Why PMI statistics are important and how reliable are they exactly?
- The market is paying close attention to the Purchasing Managers' Index (PMI). It is an indicator that has the ability to determine the direction of the market. This puts it in the same set of macroeconomic data by national and international statistical offices. Why are these statistics important and how reliable are they exactly?
- The numbers itself are derived from the result of a statistical survey. It is based on hundreds, if not thousands, of surveys sent to purchasing managers of different companies. This process is reminiscent of classic social research methodology, unlike opinion polls during elections, for example. As it is an experimental study, the researchers in charge of it aim to provide a representation of these results. To do this, data is disaggregated by country, sector, and company size. Then they randomly choose companies to send out surveys. Survey questions typically fall into 8-10 main categories. It centers around changes in new orders, production outputs, number of vacancies, future employment prospects as well as the sources of their operating resources. Managers can determine degrees of change at the level of each category. The result is a simple number that one can easily weigh. It is used widely by researchers and institutes, and each entity has its own formula, to calculate the final PMI figure. The calculation process shows how dynamic the PMI is. It combines an assessment of the current situation as well as a possible future forecast. The rigorous research methodology and large sample size make the process as objective as any formal public opinion poll. That's why the market generally considers it reliable data.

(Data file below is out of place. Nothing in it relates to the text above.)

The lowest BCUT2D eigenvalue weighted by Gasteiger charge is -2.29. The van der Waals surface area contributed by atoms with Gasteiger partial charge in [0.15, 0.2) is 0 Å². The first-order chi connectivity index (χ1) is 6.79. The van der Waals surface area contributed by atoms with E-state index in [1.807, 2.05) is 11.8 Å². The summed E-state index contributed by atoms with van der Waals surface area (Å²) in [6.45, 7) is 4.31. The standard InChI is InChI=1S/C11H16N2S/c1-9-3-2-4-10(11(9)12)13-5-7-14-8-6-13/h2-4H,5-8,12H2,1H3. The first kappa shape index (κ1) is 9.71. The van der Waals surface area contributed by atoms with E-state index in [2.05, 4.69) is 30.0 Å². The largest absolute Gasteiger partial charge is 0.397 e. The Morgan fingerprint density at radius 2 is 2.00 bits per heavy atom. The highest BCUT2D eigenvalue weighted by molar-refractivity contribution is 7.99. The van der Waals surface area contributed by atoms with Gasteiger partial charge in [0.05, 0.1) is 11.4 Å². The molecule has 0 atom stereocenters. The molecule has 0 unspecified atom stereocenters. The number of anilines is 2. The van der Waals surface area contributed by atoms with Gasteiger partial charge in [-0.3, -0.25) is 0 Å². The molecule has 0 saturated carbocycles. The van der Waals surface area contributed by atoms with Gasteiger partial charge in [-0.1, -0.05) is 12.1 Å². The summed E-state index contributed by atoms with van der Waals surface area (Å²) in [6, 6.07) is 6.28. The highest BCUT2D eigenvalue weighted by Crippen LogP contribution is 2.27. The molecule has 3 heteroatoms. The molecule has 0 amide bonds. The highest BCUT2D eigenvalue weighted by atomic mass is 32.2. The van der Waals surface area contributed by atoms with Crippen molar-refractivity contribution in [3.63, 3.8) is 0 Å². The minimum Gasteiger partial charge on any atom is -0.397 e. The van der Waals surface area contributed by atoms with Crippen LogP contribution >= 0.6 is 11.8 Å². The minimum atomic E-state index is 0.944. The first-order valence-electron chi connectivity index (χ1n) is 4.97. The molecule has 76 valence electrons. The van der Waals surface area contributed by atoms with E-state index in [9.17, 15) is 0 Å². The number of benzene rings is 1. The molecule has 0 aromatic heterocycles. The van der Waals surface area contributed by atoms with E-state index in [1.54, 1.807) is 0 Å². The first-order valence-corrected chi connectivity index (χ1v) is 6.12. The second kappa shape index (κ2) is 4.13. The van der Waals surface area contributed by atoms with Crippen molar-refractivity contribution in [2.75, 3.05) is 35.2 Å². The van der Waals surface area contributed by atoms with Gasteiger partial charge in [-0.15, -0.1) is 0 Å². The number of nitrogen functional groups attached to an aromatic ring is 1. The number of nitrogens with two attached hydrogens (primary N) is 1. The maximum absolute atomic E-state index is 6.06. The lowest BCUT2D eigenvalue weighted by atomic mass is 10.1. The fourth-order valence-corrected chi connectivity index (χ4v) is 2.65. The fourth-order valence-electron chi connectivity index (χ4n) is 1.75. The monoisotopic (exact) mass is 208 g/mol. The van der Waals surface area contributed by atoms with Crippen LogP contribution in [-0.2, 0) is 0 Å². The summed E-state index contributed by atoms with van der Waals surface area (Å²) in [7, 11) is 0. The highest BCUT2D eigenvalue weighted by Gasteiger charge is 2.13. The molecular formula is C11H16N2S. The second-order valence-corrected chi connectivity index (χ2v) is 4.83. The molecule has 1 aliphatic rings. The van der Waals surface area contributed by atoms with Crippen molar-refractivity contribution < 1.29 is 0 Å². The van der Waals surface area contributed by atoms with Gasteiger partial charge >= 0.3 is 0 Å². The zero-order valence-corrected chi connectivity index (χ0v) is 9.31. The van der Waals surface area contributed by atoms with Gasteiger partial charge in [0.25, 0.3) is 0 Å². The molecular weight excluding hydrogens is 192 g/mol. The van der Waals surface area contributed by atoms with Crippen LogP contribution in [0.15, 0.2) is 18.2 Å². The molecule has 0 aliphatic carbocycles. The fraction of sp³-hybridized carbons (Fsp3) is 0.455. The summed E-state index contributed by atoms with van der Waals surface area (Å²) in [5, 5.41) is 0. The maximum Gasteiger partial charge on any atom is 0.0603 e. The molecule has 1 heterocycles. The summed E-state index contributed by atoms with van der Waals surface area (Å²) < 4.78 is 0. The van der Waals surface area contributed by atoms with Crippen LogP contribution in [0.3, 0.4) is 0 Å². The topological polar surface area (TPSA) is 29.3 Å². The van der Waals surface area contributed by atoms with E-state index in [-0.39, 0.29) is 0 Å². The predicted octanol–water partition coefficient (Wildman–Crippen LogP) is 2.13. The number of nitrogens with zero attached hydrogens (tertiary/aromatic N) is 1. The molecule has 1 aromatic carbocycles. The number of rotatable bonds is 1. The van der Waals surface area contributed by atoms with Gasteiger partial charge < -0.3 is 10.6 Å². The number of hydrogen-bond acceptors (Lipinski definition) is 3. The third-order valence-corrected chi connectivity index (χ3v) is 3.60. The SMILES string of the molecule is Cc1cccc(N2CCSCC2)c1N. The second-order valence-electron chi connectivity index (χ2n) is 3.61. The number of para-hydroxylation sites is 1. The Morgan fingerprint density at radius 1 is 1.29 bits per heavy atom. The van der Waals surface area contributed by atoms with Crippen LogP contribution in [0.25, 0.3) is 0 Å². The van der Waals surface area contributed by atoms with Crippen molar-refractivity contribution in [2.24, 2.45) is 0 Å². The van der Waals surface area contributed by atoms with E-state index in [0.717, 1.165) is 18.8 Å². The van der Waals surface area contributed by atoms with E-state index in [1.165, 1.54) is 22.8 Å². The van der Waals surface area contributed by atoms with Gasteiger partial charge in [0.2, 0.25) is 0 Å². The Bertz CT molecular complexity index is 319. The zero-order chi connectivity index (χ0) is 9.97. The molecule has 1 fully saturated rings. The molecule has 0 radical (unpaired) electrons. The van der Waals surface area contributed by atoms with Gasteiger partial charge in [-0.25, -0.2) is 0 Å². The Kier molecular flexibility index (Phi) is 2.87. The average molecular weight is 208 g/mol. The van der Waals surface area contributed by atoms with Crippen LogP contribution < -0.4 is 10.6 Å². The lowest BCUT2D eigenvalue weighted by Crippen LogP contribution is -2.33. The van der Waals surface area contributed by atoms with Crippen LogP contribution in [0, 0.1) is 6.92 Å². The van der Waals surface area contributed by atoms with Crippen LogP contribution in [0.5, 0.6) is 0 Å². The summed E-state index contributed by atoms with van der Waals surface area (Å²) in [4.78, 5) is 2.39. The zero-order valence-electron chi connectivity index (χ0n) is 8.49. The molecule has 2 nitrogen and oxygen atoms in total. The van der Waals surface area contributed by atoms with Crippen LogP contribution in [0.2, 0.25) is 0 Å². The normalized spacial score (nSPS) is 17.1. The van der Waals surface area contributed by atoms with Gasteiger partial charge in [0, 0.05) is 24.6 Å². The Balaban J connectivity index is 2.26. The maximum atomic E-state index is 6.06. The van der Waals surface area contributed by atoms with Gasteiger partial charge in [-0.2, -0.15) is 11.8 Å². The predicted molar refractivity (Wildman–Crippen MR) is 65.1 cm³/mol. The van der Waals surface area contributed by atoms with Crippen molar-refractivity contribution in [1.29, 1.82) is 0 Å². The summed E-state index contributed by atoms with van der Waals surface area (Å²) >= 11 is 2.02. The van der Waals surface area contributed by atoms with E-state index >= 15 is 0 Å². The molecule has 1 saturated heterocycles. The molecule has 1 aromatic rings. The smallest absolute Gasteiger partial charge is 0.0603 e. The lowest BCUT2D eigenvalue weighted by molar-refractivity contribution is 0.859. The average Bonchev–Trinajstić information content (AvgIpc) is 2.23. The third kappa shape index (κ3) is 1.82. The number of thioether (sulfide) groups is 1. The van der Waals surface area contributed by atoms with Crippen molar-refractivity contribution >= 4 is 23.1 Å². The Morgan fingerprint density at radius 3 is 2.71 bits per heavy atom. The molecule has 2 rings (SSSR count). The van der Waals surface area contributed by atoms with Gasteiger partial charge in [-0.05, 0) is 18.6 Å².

How does PMI affect the market?
- This leads us to why investors consider PMI a very important indicator? Take a mutual fund, for example, with a stock portfolio containing several hundred individual items, diverse in both sector and region. The goal of the portfolio manager is to beat the benchmark and achieve higher returns than the major equity indices.
- When the German manufacturing PMI dips below 50 points, it indicates that German corporate growth may be slowing. In this case, the portfolio manager may want to minimize his damage by selling. Not only will they sell, but they will do more than that and as quickly as possible to protect their past profits and avoid any potential losses. Instead of waiting for their stocks to drop, it is better for them to get rid of the risky assets sooner. The result is often strong selling pressure on the stocks and related indices. Also, speculators are well aware of the kind of events a drop in PMI might trigger. Therefore, they tend to take long positions in an attempt to ride the wave. That's the theoretical part of it, but how does it actually work? Like any other indicator, PMI is not infallible either and it is only one of many factors that influence these decisions.